Since President Obama launched his detente with Moscow, Washington has bent over backward to accommodate Russia and gain its support in pressing security challenges. The Kremlin now views itself as indispensable and is intent on extracting maximum advantage from its hallowed position. Above all, Russia seeks to neutralize NATO and minimize the U.S. global reach.
For the Kremlin, NATO remains a threat not because it destabilizes Russia but because it thwarts its imperial aspirations. President Dmitry Medvedev blackmails the alliance by asserting that NATO's eastward growth would terminate all collaboration with the West. Despite lofty declarations at the recent Lisbon Summit, NATO growth has been stymied indefinitely along Poland's eastern border.
Moscow also seeks veto powers over troop deployments among new NATO members. It wants NATO to commit to stationing a maximum of 3,000 soldiers; if reinforcements were needed during a crisis, NATO would require Russia's consent. In effect, the alliance would depend on Moscow's permission to intervene if Russia invaded a NATO member.
Moscow also has been invited to participate in NATO's missile-defense program and exploits that opportunity to divide the continent. Mr. Medvedev has proposed that Europe be split into two sectors of "military responsibility" to protect it from missile attack - one controlled by NATO, the other by Russia, encompassing all ex-Soviet states. In this context, cooperation over Afghanistan, Iran and nuclear proliferation remains contingent upon Western strategic concessions acknowledging Russia's zone of influence across Eurasia.
However, in the midst of Moscow's efforts to neutralize NATO, Republican gains in U.S. midterm elections have thrown a spanner in the machinery. With or without ratification by the outgoing Senate of the new START treaty on reducing nuclear weapons, the U.S.-Russia detente has been exposed as an unequal partnership based on flimsy foundations.
Although START is supposed to symbolize the transformation of Russia into a responsible global player, Republicans charge that the treaty will hamper U.S. missile defense and nuclear modernization. Russia's leaders have not helped their cause by threatening "significant consequences" and a new arms race if START is not ratified. In a clear admission that Moscow is blackmailing the White House, Defense Secretary Robert M. Gates revealed that Russia could curtail supplies across Russian territory to NATO forces in Afghanistan if the treaty is not approved. Russia also may retaliate by reneging on sanctions against Tehran over its nuclear ambitions.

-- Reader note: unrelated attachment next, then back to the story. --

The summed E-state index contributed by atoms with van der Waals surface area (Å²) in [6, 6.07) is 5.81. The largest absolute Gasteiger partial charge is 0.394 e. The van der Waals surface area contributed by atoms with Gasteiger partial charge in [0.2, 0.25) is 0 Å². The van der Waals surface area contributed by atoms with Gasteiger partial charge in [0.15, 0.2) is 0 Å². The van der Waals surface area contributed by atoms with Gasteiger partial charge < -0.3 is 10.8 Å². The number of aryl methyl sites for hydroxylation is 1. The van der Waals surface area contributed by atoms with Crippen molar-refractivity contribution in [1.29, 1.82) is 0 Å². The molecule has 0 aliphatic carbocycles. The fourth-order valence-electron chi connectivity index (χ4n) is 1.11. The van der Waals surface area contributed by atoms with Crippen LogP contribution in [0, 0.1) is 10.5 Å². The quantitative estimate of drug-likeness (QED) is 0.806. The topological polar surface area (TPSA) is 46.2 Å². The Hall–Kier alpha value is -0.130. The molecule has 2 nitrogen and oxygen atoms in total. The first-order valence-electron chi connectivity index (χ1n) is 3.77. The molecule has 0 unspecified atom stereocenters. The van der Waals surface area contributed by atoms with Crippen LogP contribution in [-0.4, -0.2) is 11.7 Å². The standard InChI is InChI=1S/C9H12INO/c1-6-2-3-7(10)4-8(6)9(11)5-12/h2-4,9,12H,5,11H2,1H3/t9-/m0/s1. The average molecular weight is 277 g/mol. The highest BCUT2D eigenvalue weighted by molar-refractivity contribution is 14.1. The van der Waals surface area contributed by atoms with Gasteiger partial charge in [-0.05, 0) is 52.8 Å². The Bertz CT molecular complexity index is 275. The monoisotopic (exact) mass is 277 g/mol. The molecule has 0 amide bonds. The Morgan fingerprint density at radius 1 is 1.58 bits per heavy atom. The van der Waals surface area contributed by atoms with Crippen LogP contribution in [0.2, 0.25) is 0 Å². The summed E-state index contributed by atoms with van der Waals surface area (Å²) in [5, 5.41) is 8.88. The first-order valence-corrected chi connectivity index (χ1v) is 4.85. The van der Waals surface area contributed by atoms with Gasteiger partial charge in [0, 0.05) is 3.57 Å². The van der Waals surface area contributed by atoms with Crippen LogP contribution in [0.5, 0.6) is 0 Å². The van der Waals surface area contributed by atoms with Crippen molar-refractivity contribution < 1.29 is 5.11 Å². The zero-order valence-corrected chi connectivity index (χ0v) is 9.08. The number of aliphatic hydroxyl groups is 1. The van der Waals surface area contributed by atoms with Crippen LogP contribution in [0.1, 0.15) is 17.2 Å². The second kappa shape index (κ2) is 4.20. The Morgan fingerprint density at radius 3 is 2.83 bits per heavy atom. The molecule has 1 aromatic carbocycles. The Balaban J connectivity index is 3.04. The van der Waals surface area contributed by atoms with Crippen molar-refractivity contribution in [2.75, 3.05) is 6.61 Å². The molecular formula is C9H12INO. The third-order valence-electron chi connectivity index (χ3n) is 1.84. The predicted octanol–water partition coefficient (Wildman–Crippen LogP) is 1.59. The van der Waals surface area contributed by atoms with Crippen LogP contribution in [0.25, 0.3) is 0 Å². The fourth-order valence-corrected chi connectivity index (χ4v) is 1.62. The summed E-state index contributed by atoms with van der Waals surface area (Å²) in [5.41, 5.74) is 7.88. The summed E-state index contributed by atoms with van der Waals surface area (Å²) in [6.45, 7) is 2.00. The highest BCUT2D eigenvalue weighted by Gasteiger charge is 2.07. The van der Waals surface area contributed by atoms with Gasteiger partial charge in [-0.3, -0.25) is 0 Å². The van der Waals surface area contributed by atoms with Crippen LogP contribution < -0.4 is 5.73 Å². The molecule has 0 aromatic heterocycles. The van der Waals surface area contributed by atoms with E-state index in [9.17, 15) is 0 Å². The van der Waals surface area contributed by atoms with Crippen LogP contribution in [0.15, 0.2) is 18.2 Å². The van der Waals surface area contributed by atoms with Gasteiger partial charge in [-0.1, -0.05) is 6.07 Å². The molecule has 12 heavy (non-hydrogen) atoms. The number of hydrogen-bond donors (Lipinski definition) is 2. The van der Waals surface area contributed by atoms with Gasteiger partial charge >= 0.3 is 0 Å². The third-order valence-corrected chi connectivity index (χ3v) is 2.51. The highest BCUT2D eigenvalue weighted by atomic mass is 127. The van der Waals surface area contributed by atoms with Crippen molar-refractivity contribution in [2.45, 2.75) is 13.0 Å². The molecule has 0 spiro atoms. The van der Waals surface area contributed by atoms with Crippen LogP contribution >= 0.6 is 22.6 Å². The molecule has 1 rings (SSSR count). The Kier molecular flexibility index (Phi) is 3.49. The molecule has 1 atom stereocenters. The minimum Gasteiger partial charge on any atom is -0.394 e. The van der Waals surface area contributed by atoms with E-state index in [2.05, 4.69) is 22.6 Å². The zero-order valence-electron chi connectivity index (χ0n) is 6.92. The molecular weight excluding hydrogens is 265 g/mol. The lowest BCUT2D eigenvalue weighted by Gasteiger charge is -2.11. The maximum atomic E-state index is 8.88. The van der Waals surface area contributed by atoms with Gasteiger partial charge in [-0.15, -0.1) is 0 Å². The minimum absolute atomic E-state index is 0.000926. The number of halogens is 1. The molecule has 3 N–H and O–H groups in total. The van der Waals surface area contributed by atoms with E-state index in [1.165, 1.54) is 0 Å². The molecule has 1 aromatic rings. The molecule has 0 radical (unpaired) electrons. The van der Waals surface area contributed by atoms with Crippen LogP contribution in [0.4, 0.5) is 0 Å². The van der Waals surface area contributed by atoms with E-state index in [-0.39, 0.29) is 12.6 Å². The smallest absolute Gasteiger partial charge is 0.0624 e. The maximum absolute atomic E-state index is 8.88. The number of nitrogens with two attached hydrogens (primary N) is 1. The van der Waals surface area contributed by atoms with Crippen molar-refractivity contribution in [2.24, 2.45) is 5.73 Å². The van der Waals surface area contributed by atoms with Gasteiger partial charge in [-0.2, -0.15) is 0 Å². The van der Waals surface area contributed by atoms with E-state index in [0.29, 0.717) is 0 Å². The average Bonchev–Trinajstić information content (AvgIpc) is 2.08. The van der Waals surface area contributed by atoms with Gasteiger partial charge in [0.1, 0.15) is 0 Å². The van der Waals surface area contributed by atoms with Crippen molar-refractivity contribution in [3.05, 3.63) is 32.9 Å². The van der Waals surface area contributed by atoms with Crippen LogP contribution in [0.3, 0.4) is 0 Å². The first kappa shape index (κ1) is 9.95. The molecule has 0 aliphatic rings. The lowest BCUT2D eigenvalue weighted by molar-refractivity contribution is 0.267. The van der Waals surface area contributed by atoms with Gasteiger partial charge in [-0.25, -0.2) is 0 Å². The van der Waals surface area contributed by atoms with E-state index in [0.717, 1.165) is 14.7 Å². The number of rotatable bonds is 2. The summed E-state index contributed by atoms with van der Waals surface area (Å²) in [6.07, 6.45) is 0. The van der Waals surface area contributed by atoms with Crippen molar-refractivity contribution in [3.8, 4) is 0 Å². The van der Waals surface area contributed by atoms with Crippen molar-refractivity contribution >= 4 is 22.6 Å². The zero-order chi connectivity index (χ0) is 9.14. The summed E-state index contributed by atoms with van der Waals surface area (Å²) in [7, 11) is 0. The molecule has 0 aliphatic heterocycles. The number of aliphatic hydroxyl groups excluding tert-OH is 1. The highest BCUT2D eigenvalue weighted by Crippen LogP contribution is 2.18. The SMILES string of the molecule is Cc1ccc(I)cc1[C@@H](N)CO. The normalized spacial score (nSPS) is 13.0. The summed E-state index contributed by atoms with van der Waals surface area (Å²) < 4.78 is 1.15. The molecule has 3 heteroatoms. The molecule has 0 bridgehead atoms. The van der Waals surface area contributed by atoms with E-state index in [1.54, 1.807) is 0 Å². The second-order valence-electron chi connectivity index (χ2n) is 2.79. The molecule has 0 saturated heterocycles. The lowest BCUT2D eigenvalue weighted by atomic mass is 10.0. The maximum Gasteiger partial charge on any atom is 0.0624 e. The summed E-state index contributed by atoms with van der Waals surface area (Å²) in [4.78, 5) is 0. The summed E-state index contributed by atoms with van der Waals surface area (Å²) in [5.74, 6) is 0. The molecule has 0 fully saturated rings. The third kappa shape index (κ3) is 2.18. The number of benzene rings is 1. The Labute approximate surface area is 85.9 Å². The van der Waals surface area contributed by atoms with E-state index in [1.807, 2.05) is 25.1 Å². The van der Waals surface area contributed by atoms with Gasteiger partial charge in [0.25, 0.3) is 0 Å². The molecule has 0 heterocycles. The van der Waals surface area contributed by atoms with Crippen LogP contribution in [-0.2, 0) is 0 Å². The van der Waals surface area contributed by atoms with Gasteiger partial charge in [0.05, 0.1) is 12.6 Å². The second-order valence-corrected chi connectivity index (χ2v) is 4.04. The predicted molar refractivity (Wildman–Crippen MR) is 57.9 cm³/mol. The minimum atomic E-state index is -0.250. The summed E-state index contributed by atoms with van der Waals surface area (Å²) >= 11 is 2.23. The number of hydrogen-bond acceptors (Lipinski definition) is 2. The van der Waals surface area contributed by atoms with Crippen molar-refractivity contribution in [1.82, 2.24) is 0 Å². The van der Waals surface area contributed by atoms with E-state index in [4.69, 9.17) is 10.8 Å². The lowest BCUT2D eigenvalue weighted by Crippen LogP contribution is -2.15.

A strategic partnership cannot be based on blackmail and bluster. The wider debate sparked by the START treaty will shed new light on Kremlin ambitions. Clearly, the U.S.-Russia detente has been used by Moscow to gain strategic concessions from Washington, including the downgrading of U.S. involvement in areas where Russia claims "privileged interests," such as the Black Sea, the South Caucasus and Central Asia.
Mr. Medvedev's "imperialism with a human face" envisions improved relations with the West in order to gain technology transfers and investments to promote modernization and economic development. Russia would then become more capable in pursuing its transregional ambitions. Western misconceptions beget acquiescence. Moscow manipulates the Islamic terrorist stereotype to claim it is combating jihadism in the North Caucasus and around Russia's borders. As a result, widespread human rights abuses by Russia's security forces are largely ignored by Western governments and the Kremlin is given a free hand to combat independence movements inside the Russian federation.
In the case of Iran, Moscow does not welcome a U.S.-Iranian rapprochement as this would diminish Russia's role in the Middle East. For Russia, Iran is both a tactical ally vis-a-vis the United States and a potential rival if there was an American-Iranian accord. Russia's use of energy as a political weapon against neighboring states would also be undermined if sanctions on Iranian energy exports were lifted by the West.
In the case of Afghanistan, Russia does not want the United States to prevail. NATO success would enhance U.S. influence throughout Central Asia. The deeper Washington becomes mired in Afghanistan, the fewer resources it will have to deploy in Russia's neighborhood and the more pertinent will be Mr. Medvedev's proposal for a new Eurasian security structure that gives the Kremlin veto powers over NATO decision-making.
We must also reconsider the conventional wisdom that improved U.S.-Russian relations benefit all post-Soviet states. Indeed, the current detente may precipitate two negatives. First, it can generate profound anxieties that Washington has abandoned the national interests of Russia's vulnerable neighbors. That could either worsen their relations with Russia as fears of domination escalate or it could encourage greater official acquiescence to Moscow that will polarize and radicalize domestic politics in countries such as Ukraine.
Second, Moscow may feel emboldened by perceptions that Washington disregards the security interests of allies and partners in pursuit of Russian cooperation. The Kremlin has tested Washington's response to a range of assertive moves, such as constructing military bases in occupied Georgian territory, extending the presence of Russia's fleet in Ukraine and pressurizing Belarus and Azerbaijan to subordinate their economic interests to Russia. Instead of more "resets," it may be time to upgrade the computer to better understand Moscow's motives.
Janusz Bugajski holds the Lavrentiadis Chair at the Center for Strategic and International Studies and has just published "Georgian Lessons: Conflicting Russian and Western Interests in the Wider Europe" (CSIS Press, 2010).
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